What you are talking about is grandparent rights. In general, all but a few states in the US no longer have grandparent rights. In fact, the very concept has been rule unconstitutional. However, since it involves civil law, it will take each state having a case rise that high in the court system, or the legislature overruling the laws, before it will be revoked.
In no state in the US do grandparent rights extend in a situation where an intact, nuclear family exists. So, if legal mother and legal father are legally married, then no grandparents can interfer and attempt to exert control for custody or visitation. In the states where grandparent rights do exist, this does not pertain to any non-intact family aka any configuration other than the aforementioned one.
So, suing for custody may or may not even be an option where you live. She needs to consult an attorney. Lots of angry grandparents can say stuff like this. Only a lawyer can tell you if it's even a possibility in your circumstances.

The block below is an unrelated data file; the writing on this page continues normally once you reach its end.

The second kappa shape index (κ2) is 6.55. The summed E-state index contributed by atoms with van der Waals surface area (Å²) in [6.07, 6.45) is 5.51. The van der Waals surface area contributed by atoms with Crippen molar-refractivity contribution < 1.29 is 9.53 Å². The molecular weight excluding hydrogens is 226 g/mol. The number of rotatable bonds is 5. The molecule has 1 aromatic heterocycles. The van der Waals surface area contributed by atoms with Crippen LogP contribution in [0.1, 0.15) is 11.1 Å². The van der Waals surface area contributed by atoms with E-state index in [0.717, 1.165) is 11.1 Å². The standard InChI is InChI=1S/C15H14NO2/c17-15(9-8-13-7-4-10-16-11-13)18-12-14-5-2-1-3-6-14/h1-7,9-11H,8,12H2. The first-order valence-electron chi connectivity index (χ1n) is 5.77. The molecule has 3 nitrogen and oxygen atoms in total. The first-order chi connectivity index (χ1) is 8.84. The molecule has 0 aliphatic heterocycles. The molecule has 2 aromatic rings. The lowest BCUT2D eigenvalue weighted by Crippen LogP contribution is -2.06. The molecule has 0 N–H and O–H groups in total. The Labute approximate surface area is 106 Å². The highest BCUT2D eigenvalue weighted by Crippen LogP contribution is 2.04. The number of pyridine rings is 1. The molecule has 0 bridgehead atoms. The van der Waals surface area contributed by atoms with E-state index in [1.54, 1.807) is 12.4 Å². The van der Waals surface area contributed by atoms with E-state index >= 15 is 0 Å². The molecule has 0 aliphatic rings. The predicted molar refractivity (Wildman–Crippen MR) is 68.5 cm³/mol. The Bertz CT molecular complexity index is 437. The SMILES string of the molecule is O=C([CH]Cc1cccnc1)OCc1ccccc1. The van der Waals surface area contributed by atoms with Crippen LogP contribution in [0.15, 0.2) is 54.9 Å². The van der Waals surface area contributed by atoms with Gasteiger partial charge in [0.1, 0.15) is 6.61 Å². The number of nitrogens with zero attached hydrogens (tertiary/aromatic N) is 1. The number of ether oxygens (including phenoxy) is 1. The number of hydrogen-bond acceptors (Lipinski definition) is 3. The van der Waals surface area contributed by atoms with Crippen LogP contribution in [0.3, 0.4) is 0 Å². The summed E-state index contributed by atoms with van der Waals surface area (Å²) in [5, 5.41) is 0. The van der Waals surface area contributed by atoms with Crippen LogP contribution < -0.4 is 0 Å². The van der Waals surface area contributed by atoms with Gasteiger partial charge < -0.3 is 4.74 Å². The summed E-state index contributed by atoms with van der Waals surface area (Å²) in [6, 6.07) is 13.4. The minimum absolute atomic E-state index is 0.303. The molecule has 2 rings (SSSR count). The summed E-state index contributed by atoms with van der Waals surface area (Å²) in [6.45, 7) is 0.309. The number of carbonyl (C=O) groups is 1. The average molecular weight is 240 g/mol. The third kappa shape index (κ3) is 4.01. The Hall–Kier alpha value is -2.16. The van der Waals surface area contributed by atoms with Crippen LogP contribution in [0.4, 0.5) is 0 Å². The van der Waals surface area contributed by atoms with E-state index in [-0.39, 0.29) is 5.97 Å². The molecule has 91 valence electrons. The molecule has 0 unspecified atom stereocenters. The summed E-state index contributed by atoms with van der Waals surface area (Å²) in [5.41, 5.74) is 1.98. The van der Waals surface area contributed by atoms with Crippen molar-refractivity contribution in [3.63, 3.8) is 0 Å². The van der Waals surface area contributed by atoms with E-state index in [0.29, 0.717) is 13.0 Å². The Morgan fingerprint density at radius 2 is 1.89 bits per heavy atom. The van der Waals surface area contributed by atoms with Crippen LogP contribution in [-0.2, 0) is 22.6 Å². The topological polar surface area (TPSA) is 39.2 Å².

However, there is also the risk of someone calling Social Services and a child welfare determination that something puts the child at risk. Normally, Social Services tries to not remove children unless absolutely necessary. However, that is not guaranteed.
My husband and I are the legal parents of all of our children and are legally married. Our children are at no risk from outsiders because we are able to protect them. However, our partner is a single mother with a contentious ex. For that reason, we have all agreed we must remain very careful until her children are completely safe from outside interference. We cannot protect her children in the same way we can protect ours. We can best protect them by not being open in ways that would put her and her children at risk.